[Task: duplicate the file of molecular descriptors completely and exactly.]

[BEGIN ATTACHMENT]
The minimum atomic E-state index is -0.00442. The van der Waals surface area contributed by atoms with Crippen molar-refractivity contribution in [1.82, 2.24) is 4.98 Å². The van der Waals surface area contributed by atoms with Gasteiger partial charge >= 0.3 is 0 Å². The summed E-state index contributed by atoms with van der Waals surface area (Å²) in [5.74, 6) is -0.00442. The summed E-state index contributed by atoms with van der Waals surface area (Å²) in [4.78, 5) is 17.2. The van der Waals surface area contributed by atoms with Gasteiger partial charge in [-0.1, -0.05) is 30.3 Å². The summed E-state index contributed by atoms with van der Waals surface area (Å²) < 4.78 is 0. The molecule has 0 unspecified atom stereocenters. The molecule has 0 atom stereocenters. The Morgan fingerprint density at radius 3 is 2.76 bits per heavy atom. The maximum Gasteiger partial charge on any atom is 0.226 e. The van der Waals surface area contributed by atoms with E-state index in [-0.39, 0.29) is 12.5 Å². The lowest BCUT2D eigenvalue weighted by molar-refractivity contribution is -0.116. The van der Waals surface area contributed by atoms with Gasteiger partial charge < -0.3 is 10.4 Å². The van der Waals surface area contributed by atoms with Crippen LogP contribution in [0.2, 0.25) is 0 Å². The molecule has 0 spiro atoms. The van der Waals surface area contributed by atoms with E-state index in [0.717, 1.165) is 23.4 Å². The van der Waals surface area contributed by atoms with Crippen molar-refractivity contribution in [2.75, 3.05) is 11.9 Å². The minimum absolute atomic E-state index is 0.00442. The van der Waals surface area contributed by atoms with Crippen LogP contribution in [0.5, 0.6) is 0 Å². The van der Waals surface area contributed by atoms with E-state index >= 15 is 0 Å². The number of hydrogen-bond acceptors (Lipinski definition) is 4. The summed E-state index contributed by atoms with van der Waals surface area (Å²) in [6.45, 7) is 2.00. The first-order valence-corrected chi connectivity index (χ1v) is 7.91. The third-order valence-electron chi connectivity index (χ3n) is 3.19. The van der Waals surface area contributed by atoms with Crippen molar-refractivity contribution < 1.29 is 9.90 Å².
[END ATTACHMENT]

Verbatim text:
The minimum atomic E-state index is -0.00442. The van der Waals surface area contributed by atoms with Crippen molar-refractivity contribution in [1.82, 2.24) is 4.98 Å². The van der Waals surface area contributed by atoms with Gasteiger partial charge >= 0.3 is 0 Å². The summed E-state index contributed by atoms with van der Waals surface area (Å²) in [5.74, 6) is -0.00442. The summed E-state index contributed by atoms with van der Waals surface area (Å²) in [4.78, 5) is 17.2. The van der Waals surface area contributed by atoms with Gasteiger partial charge in [-0.1, -0.05) is 30.3 Å². The summed E-state index contributed by atoms with van der Waals surface area (Å²) < 4.78 is 0. The molecule has 0 unspecified atom stereocenters. The molecule has 0 atom stereocenters. The Morgan fingerprint density at radius 3 is 2.76 bits per heavy atom. The maximum Gasteiger partial charge on any atom is 0.226 e. The van der Waals surface area contributed by atoms with E-state index in [-0.39, 0.29) is 12.5 Å². The lowest BCUT2D eigenvalue weighted by molar-refractivity contribution is -0.116. The van der Waals surface area contributed by atoms with Gasteiger partial charge < -0.3 is 10.4 Å². The van der Waals surface area contributed by atoms with Crippen LogP contribution in [0.2, 0.25) is 0 Å². The molecule has 0 spiro atoms. The van der Waals surface area contributed by atoms with E-state index in [0.717, 1.165) is 23.4 Å². The van der Waals surface area contributed by atoms with Crippen molar-refractivity contribution in [2.75, 3.05) is 11.9 Å². The minimum absolute atomic E-state index is 0.00442. The van der Waals surface area contributed by atoms with Crippen LogP contribution in [0.5, 0.6) is 0 Å². The van der Waals surface area contributed by atoms with E-state index >= 15 is 0 Å². The number of hydrogen-bond acceptors (Lipinski definition) is 4. The summed E-state index contributed by atoms with van der Waals surface area (Å²) in [6.45, 7) is 2.00. The first-order valence-corrected chi connectivity index (χ1v) is 7.91. The third-order valence-electron chi connectivity index (χ3n) is 3.19. The van der Waals surface area contributed by atoms with Crippen molar-refractivity contribution < 1.29 is 9.90 Å².